Now you have this template, there's no excuse for creating 'death by PowerPoint'!
This is the fourth post in Nancy Duarte's blog series on creating and delivering presentations, based on tips from her new book, the HBR Guide to Persuasive Presentations. The other 3 articles are listed at the bottom of the 4th article link above.
If you prefer to watch the video by Nancy, go here:
"If you’re only developing content with consumption in mind, you’re missing a huge opportunity to keep momentum going as prospective buyers move through the buying cycle."
How often have you repeated a "good story" you heard? Now compare this to how often you forward something you read as "content about a product or service". Content is over rated in the marketing world, however, if you wrap solid information about how to "use your products and services within the power of story to satisfy the customers needs", the odds go up it will resonate and be shared.
Read on for Karen Dietz's ideas around this article.
I've said this before -- biz storytelling is about engagement, not simply broadcasting messages. This is the first article I've found that actually tries to break down the different types of conversations you want your biz stories to spark or serve.
I disagree with the distinction between dialogue and conversation. I think a better distinction to make is between messaging and conversation. And stories are often shared within a conversation. Conversations are not necessarily storytelling. So that is my nit-pick for today.
I really wish the author, Stephanie Tilton, would have included examples for each type of conversation mentioned. She tries to explain the different conversations but I need examples this morning in order to get ideas for how to apply her advice. Or maybe I'm just too tired this morning!
So there are 2 lessons here -- 1) target your storytelling to the conversations you want to promote and help along; and 2) make sure when you write content you give examples so you don't make it so hard for your readers to apply your insights.
I also really like the point the author makes about shifting from talking to listening, and shifting to serial storytelling in your business. OK -- I'm heading into the kitchen for some more coffee!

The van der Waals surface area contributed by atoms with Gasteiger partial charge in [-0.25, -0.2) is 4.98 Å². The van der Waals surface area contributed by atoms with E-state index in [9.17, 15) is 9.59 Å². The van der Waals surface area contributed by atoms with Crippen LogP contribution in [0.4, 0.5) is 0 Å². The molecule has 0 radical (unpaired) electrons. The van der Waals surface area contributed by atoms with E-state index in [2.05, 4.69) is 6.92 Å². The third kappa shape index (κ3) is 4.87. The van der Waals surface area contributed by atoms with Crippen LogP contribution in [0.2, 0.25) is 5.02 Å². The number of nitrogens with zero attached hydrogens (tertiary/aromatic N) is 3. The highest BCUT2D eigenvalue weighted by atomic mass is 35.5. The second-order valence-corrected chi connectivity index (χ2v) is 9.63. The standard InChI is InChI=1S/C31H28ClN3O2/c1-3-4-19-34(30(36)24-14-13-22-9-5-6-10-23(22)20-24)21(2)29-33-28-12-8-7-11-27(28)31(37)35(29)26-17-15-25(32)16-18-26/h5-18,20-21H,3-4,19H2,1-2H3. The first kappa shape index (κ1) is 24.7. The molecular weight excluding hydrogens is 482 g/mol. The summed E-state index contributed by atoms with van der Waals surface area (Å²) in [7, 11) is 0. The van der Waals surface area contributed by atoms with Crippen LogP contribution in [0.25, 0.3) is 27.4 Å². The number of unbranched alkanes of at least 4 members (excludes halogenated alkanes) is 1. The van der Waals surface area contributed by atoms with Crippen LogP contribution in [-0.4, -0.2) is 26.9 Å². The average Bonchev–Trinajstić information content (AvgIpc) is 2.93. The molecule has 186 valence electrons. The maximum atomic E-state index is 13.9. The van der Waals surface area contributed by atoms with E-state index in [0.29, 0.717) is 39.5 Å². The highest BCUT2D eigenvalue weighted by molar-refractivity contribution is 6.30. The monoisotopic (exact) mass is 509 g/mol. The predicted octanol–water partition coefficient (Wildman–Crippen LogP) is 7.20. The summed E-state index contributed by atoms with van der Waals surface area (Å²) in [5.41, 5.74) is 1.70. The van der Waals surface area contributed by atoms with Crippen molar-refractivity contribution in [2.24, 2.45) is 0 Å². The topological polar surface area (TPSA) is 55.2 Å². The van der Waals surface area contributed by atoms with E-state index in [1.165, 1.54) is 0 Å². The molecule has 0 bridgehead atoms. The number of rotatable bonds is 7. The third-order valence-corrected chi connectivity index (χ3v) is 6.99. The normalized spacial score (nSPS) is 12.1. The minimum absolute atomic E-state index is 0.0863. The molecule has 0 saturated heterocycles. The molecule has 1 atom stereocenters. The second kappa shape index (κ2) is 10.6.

"How do you explain the success of companies that consistently provide a poor experience but perform well financially?"
"I wish more people asked this question because it shows that they're thinking about customer experience in the right context: as a path to profits."
"Here's my answer: Creating a superior customer experience is the most important thing that companies need to do. But it will never be the only important thing they need to do."
The article discusses 2 situations in the market where even poor customer experience can survive. When a company has a monopoly or they just happen to be the best of the worst, in terms of poor customer service. The author also covers how much poor customer service can costs a company and provides examples.
As Harley Manning says, "The bottom line: So is it possible to explain the business success of companies that deliver a flawed customer experience? Sure it is. Just don't count on that success continuing as we get deeper into the age of the customer."
"As business leaders we tend to pay a lot of attention to the metrics important to the business, that is, revenue, cash flow, profitability, growth and so on… but the real drivers of these business outcomes are customers."
"So the obvious question becomes what customer metrics should I be tracking to make sure my business metrics continue to head in the right direction?"
The article explores customer metrics from satisfaction, net promoter score, value analysis, and life time value. Reviewing various metrics and what to measure around all of these topics helps companies understand what is driving their customer experience "north" or "south".
Explore ideas of around the what, why and how to measure your customer experience. Links in the article will take you to previous articles around the details of "how", yet the article covers the "how" from a high level view.
"There are three key touchpoints that, regardless of industry, reveal if a company is just talking the “customer-centric” talk or if they are walking the walk."
"As you design your customer experience strategy don’t miss these often overlooked touchpoints. Getting them right shows customers that you truly “walk the customer-centric walk” and guarantees that your customer experience will stand apart from that of your competitors."
1 - The point where you collect their money
2 - The company return policy
3 - The point the customer chooses to leave
Read the article for ideas of how to improve this touch points with customers and think about those who do it right. Amazon always comes to mind for me while considering ideas around payment and returns.
In the world of curation, one can easily chase the ranking score of your topics and the quantity of posts. Or as Robin Good suggest below, we can focus more on the quantity of followers and interactions we receive back. It is not about us as curators, it is all about how well the content we discover increases the experience of our readers. - Ken Jondahl
Review by Robin Good: If you are looking for ways to improve your content curation efforts, Joshua Merritt has published five useful guidelines to follow.
These include abandoning high frequency / high-volume practices, integrating your opinion whenever possible, researching deeper, citing sources and treating curation like original content production.
Joshua writes: "If two different people curate and distribute the same content (which happens every day times thousands), what makes the experience of your followers more valuable?
The answer doesn’t have to lie in a single piece of content, but it must lie in the story arch of the greater body of work, and the more you treat each item you curate as a diamond in the rough that needs some extra cutting and polishing to be ready for your audience, the better your content will perform and the more loyalty you will drive in your followers."